A Diamond Guide From BIXLER
Diamonds begin life as a lump of carbon; it was once like the lead in your pencil. Over billions of years, the carbon crystalized — just as water crystallizes into a snowflake and sugar crystallizes into rock candy. Each diamond forms differently and these are the terms used to describe the characteristics for each diamond: Shape, Size, Clarity, Color, Cut, Brightness, Fire, Sparkle, Polish, Symmetry, Fluorescence, Luster.
Shape of the Diamond
Raw diamonds, from the earth, are cut into different shapes. The shape refers to the pattern when viewed from the top. Choosing your shape is a matter of your personal taste.
“Shape” and “cut” are often confused for one another but they actually describe different characteristics of a diamond. The shape is the view from the top; the cut is the view from the side.
The round shape, or sometimes called round-brilliant, is the most popular shape, followed by the square. The popularity of diamond shapes comes and goes, however, the round is classic and will stand the test of time, followed by square and cushion shapes. More unusual shapes only look proper in certain ring designs.
The Size of the Diamond
Diamonds are weighed in “carats” or “points” before being set into jewelry. Carats and points are both units of measure, just like pounds or ounces. A “one-carat diamond” is equal in weight to 1/5 of a gram.
Carat (spelled with a ‘c’) is often confused with karat (spelled with a ‘k’), which is used when referring to the percentage of gold content in jewelry as in “fourteen-karat-gold”.
A one-carat diamond has 100 points — just like one dollar has 100 cents. So, for example, a 1/4 carat diamond is approximately 23 points to 28 points, and a 2-carat diamond is exactly or near 200 points, and so on. Carat weight doesn’t always reflect size.
That’s because the secret to unleashing the beauty from within a diamond is to cut away valuable weight from the very bottom of the raw stone. And if this weight isn’t trimmed off you end up paying for the weight that doesn’t make the diamond look larger and detracts from its beauty. Think of it like a butcher who sells you a steak without trimming the fat. It’s the difference between quantity vs. quality. Therefore, compare diamonds by its diameter (or dimensions viewed from the top), not its weight.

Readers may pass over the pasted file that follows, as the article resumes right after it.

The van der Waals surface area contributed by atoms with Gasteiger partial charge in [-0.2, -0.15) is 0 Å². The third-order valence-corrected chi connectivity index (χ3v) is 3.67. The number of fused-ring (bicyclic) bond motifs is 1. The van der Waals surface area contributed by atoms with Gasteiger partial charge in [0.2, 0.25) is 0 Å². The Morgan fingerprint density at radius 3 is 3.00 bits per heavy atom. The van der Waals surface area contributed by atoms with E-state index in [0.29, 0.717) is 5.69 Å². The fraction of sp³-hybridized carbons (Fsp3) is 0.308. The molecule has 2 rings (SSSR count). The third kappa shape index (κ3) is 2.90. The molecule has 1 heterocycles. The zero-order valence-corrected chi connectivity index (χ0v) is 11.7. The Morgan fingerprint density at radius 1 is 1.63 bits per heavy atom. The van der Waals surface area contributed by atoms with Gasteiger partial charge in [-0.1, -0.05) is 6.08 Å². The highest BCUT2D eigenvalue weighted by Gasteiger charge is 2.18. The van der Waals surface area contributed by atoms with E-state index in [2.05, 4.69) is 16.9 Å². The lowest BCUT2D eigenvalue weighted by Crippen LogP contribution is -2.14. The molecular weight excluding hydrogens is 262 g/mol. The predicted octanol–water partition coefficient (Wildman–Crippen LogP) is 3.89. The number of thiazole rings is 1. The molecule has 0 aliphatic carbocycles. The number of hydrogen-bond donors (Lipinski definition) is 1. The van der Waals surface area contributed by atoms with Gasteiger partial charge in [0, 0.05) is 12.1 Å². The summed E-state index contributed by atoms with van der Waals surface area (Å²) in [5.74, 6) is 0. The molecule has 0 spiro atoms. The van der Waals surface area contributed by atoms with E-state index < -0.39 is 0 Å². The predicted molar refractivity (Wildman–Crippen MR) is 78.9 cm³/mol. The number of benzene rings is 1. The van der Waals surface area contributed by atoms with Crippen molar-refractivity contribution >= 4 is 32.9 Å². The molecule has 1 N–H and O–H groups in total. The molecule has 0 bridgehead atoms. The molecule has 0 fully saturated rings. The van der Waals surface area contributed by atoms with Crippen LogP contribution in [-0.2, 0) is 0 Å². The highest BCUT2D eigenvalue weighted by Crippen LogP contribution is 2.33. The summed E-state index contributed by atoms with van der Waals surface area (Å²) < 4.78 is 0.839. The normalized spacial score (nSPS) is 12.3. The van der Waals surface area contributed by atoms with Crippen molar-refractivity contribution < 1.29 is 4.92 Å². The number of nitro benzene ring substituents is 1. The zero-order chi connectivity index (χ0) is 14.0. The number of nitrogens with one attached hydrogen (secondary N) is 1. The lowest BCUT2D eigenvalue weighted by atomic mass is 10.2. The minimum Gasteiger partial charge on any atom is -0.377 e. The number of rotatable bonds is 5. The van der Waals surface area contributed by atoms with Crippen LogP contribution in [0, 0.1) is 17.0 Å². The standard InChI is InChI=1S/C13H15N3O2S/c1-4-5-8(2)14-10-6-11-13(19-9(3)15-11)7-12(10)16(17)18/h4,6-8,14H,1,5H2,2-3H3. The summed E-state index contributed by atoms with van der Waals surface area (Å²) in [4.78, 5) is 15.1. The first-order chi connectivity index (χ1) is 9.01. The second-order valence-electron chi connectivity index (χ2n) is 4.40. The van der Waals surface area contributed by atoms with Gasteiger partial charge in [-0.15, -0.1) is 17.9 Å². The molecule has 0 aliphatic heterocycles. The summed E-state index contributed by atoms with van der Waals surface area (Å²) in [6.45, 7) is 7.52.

The larger they are, the more costly per unit of weight.
A 1/2 carat diamond selling for $2000 would cost about $8400 if it were one carat with identical characteristics.
Clarity of the Diamond
Clarity describes the natural birthmarks that formed within the diamond and its surface imperfections that were not, or could not, be polished away as nature transformed carbon into a crystal. Think of clarity like a fingerprint. Every diamond is unique and can be identified by its natural markings even though it may require a microscope. These varied markings inside and on the surface of a diamond can look like black specks or lines, white specks or lines, bubbles, cracks, or clouds.
Do not select your diamond based on what you see under the microscope. Markings that are easy to see under a high-quality microscope often times are not visible to the unaided eye. View diamonds placed side-by-side next to the highest clarity available; in many cases, you will not see any difference even when examined at a very close range without magnification.